Petra is around three to four hours by road from Amman so I had an early rise. I packed the bread I’d saved from the previous day, some crisps, some water (highly recommended) and a packet of moderately acceptable biscuits and walked up to the JETT office, arriving as they opened at 6am.
I seemed to be about the only person not carrying a suitcase as every other passenger was heading to Petra and staying overnight. Some to see the city for two days, others to continue further down south to Aqaba. I’d opted to just do a return trip and blast my way through the place in a day. Not recommended in guidebooks, but I’m a quick walker and have a short attention span, as proven in various places before now. Angkor Wat is probably the best example. Yes, I’d go back but I still think two days would be too much.
The journey didn’t start too well. The bus was comfy but very soon smelled rather scarily of fuel. Our driver pulled up, checked something, apologised and then drove on. After another ten minutes, he slammed on the anchors as we passed a garage, reversed back and disappeared off to have a word with the staff there.
Half an hour later, we were back on our way and our fears of bursting into a hydrocarbon-related fireball were laid to rest. This meant we reached Petra a little later then we’d hoped, but I was still sticking to my one-day principle.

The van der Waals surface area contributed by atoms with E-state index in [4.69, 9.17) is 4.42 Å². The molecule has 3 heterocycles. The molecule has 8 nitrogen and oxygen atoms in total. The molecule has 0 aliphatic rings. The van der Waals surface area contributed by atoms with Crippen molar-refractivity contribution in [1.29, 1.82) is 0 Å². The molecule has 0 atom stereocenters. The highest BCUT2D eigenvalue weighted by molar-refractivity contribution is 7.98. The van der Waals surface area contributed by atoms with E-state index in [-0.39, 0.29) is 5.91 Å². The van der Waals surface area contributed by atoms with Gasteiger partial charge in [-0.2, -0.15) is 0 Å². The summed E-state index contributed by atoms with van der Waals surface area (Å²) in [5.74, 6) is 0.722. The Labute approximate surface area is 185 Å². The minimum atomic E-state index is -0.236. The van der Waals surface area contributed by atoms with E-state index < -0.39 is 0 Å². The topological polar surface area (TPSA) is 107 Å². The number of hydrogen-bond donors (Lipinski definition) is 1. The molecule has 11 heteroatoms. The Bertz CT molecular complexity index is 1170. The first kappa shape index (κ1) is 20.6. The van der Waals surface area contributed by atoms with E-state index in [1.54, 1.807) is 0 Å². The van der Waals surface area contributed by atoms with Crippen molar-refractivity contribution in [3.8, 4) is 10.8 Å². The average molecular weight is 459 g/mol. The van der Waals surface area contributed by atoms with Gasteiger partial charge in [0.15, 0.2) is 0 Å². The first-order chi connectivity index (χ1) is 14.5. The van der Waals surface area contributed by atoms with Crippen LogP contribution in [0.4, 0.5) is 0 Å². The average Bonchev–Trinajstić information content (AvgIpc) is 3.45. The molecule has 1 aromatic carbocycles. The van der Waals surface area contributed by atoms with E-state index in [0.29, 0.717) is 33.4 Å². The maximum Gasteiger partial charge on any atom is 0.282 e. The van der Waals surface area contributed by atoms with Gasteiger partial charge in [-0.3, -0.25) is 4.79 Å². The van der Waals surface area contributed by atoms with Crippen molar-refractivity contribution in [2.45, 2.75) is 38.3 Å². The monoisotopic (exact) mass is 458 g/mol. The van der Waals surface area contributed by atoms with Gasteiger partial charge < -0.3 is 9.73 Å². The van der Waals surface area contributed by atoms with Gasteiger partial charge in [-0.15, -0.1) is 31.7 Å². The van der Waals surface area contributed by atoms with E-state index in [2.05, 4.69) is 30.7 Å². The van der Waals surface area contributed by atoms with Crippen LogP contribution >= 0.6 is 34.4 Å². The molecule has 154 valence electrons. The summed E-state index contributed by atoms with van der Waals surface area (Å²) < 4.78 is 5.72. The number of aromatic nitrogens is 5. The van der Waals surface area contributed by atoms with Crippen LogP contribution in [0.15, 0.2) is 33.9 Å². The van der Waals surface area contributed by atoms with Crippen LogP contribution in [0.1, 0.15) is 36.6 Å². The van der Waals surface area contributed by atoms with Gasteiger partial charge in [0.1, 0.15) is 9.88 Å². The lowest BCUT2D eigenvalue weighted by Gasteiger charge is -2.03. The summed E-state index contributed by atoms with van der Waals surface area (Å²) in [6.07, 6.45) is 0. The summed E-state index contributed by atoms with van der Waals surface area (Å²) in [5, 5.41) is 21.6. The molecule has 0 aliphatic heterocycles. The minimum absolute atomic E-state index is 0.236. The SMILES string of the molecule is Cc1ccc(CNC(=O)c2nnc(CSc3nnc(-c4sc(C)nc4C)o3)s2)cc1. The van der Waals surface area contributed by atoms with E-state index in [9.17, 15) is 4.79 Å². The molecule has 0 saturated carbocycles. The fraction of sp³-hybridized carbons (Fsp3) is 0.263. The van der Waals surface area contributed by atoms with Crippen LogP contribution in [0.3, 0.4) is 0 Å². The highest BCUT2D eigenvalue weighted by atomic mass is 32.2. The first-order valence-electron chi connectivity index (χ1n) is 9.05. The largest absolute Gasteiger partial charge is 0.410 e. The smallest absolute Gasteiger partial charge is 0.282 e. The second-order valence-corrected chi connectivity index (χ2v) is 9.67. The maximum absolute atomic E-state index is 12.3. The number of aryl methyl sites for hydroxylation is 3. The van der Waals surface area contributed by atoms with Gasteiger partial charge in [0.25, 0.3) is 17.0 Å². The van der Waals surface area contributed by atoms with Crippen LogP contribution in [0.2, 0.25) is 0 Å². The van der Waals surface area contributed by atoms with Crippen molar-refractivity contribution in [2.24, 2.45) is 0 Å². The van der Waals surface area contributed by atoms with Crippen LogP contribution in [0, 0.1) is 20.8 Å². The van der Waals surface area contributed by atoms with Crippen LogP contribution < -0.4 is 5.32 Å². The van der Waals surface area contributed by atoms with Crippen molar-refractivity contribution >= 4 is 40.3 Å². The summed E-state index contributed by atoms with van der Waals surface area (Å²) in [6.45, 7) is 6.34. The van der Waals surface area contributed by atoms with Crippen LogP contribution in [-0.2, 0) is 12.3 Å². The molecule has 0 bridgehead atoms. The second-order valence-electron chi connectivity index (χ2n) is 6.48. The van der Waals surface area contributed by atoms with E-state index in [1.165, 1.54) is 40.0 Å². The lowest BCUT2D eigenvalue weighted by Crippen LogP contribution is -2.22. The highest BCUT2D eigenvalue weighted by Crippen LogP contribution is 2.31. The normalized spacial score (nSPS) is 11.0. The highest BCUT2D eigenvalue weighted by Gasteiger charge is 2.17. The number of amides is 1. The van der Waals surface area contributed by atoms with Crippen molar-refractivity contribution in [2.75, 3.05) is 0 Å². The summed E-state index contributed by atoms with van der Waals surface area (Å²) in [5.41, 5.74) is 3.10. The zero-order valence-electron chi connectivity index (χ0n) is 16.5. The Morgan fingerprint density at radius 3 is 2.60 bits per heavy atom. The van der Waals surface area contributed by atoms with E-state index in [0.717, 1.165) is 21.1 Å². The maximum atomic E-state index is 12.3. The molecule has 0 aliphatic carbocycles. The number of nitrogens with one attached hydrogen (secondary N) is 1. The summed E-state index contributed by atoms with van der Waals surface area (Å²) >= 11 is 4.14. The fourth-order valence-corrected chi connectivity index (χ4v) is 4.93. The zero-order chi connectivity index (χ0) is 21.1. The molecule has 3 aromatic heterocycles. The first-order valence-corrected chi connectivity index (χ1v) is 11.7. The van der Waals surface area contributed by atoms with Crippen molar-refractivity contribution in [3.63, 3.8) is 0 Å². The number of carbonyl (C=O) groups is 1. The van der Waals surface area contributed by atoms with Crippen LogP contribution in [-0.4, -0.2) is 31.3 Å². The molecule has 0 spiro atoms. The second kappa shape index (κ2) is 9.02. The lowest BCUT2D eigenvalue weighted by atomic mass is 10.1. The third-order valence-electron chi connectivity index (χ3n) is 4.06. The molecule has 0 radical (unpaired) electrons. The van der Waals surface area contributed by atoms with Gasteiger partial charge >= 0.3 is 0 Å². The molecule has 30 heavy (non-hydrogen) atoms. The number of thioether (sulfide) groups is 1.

For those who don’t know, Petra is a huge “city” carved from stone. The natural rock formations are stunning in their own right, but the man-made carvings which have hollowed many of them out are equally as amazing in a different way. If you’ve seen the third Indiana Jones film, then you’ve seen Petra. The scene towards the end where Ford and Connery encounter the Germans and Indy has to undergo the three tests is set in Petra. The enormous carved sandstone building they arrive at is the Treasury which is fairly near the start of the trek through this fascinating region.
I’m just going to rattle on about what I saw and what I thought of it, but if you want a very detailed but easily readable essay on Petra, you can’t do much better than Petra – Myth and reality by Philip C Hammond written with help of the best research paper writing service. And if you want a photo that knocks spots off any of mine, check out the excellent Panoramas.dk site.
Heading for the ticket office (21JD for a day pass), I got talking to Xavier from San Diego and we decided to “buddy up” for the day. Like myself, he was doing the site in a day and heading back to Amman. Unlike me, he’d made it to the Dead Sea the previous day though he paid a fortune for a taxi driver to do it.
Even this early in the day, it was baking hot though we happily rebuffed every offer of a horse, donkey, camel and cart offering to take us to the end. It seems a common way to view Petra is to take some kind of ride to the far end and walk back to the start. We decided to see how long we had by the time we reached the furthest point and decide then whether to get some kind of four-legged transport at that point.
Shade is granted by an enormous natural fissure through which you walk for a few hundred yards before encountering one of the main attractions, the aforementioned Treasury (actually a tomb). There’s also the first of a million little stalls selling food and trinkets, but it’s so easy to ignore as you look at this phenomenal piece of carving. It’s around 2000 years old yet looks like it could have been chipped into shape shortly before its re-discovery in 1812.
The interior isn’t as large as may be expected, though it looks as though there is a basement area which is inaccessible to tourists. The stone inside is swathed in colours, though whether these are natural to the stone, vegetative or painted I don’t know.